History of the Yurt

Traditional Mongolian Yurts have walls made of a wooden lattice framework. The lattice is just the beginning of the ingenious design. Each yurt has a door-frame, roof poles and a central roof crown all of which interlink. As the linings and exterior canvas weigh on the crown the roof poles act as spokes spreading the pressure of the structure out to many points along the lattice walls and this in turn gives the yurt rigidity and stability.
The top of a Yurt, called the crown, is steeped in tradition. While other parts of a Yurt would be replaced over time, the crown would be passed down from father to son as an inheritance when a father died. Indeed it is said that a family’s pedigree could be measured by the amount of smoke marks on the crown from the families central fire. Our crowns are see-through, allowing you to gaze up at the stars at night. 
A modern glamping Yurt at Dorset Country Holidays
As well as the crown, the whole Yurt is steeped in tradition with families building a new Yurt for newly weds to mark their passage into married life together.

As Yurts are the traditional accommodation of herders they are designed to be quickly dismantled, moved and rebuilt in another place as the herder followed his flock in order to protect and care for them. It could take as little as an hour for herders to dismantle a traditional Yurt then be on his way to the next grazing spot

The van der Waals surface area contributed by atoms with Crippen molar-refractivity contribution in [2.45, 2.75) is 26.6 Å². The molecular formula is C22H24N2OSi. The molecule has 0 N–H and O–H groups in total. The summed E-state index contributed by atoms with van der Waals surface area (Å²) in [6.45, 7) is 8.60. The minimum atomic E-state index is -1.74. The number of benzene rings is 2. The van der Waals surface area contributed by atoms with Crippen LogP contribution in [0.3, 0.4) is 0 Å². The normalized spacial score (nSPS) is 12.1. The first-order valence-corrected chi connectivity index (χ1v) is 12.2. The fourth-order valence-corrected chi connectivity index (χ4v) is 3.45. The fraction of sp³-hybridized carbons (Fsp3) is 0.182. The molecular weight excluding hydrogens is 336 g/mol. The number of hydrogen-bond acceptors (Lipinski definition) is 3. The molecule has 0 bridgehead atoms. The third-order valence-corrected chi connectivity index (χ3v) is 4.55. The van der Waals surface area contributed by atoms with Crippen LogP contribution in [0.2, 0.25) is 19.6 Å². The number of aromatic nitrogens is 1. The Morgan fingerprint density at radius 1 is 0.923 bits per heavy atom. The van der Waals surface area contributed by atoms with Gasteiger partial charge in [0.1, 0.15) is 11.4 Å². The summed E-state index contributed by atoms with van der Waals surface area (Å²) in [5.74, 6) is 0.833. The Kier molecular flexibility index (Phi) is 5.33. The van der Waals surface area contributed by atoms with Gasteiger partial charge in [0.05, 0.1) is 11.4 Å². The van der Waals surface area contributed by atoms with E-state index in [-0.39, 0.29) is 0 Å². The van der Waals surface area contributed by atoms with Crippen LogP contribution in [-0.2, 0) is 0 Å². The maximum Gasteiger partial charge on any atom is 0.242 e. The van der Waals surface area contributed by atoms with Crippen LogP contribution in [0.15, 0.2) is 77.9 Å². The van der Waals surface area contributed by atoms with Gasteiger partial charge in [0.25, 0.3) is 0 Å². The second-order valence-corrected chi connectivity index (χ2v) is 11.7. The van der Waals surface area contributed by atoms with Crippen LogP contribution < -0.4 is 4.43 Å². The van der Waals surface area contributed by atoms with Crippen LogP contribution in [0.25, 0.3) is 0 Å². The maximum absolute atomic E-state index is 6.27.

A Yurt may look small from outside, but do not be deceived – our Yurts can easily accommodate four people sleeping on a double bed and two single futon sofa beds plus all of the essentials including a vintage storage trunk, TV/DVD, cool box and hamper containing crockery, cutlery and cooking equipment.

Glamping Yurts are traditionally heated using a fire or small wood stove; whilst we supply a fire pit or chiminea outside for you to burn wood and maybe toast marshmallows on; you will be pleased to know that here in Dorset our Yurts are supplied with electric faux-stove heaters, so it's less effort and much safer than a logburner.

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